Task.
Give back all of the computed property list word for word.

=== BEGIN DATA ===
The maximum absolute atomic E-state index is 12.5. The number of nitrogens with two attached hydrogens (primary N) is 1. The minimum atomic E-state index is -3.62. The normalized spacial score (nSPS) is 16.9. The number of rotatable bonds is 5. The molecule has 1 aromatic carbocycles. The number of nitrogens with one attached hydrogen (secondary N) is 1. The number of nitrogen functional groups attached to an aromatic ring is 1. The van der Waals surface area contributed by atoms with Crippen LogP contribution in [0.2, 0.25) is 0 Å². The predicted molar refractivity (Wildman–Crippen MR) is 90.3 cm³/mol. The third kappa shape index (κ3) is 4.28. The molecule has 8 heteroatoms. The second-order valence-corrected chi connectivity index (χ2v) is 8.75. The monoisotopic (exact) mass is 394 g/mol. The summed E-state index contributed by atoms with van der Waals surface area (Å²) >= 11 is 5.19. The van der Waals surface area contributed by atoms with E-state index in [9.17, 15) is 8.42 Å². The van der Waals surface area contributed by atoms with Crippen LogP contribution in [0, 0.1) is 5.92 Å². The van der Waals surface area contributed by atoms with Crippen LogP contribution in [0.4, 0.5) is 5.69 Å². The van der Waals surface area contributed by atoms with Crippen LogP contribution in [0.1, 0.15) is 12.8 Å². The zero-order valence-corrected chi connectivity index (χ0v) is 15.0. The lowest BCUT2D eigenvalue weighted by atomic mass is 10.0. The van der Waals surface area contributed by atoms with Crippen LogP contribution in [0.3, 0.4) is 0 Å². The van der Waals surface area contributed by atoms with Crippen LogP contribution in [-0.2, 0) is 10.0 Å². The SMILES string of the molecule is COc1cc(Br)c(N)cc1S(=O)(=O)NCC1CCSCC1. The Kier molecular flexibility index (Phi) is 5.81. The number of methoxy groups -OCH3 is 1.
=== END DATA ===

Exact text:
The maximum absolute atomic E-state index is 12.5. The number of nitrogens with two attached hydrogens (primary N) is 1. The minimum atomic E-state index is -3.62. The normalized spacial score (nSPS) is 16.9. The number of rotatable bonds is 5. The molecule has 1 aromatic carbocycles. The number of nitrogens with one attached hydrogen (secondary N) is 1. The number of nitrogen functional groups attached to an aromatic ring is 1. The van der Waals surface area contributed by atoms with Crippen LogP contribution in [0.2, 0.25) is 0 Å². The predicted molar refractivity (Wildman–Crippen MR) is 90.3 cm³/mol. The third kappa shape index (κ3) is 4.28. The molecule has 8 heteroatoms. The second-order valence-corrected chi connectivity index (χ2v) is 8.75. The monoisotopic (exact) mass is 394 g/mol. The summed E-state index contributed by atoms with van der Waals surface area (Å²) >= 11 is 5.19. The van der Waals surface area contributed by atoms with E-state index in [9.17, 15) is 8.42 Å². The van der Waals surface area contributed by atoms with Crippen LogP contribution in [0, 0.1) is 5.92 Å². The van der Waals surface area contributed by atoms with Crippen LogP contribution in [0.4, 0.5) is 5.69 Å². The van der Waals surface area contributed by atoms with Crippen LogP contribution in [0.1, 0.15) is 12.8 Å². The zero-order valence-corrected chi connectivity index (χ0v) is 15.0. The lowest BCUT2D eigenvalue weighted by atomic mass is 10.0. The van der Waals surface area contributed by atoms with Crippen LogP contribution in [0.3, 0.4) is 0 Å². The van der Waals surface area contributed by atoms with Crippen LogP contribution in [-0.2, 0) is 10.0 Å². The SMILES string of the molecule is COc1cc(Br)c(N)cc1S(=O)(=O)NCC1CCSCC1. The Kier molecular flexibility index (Phi) is 5.81. The number of methoxy groups -OCH3 is 1.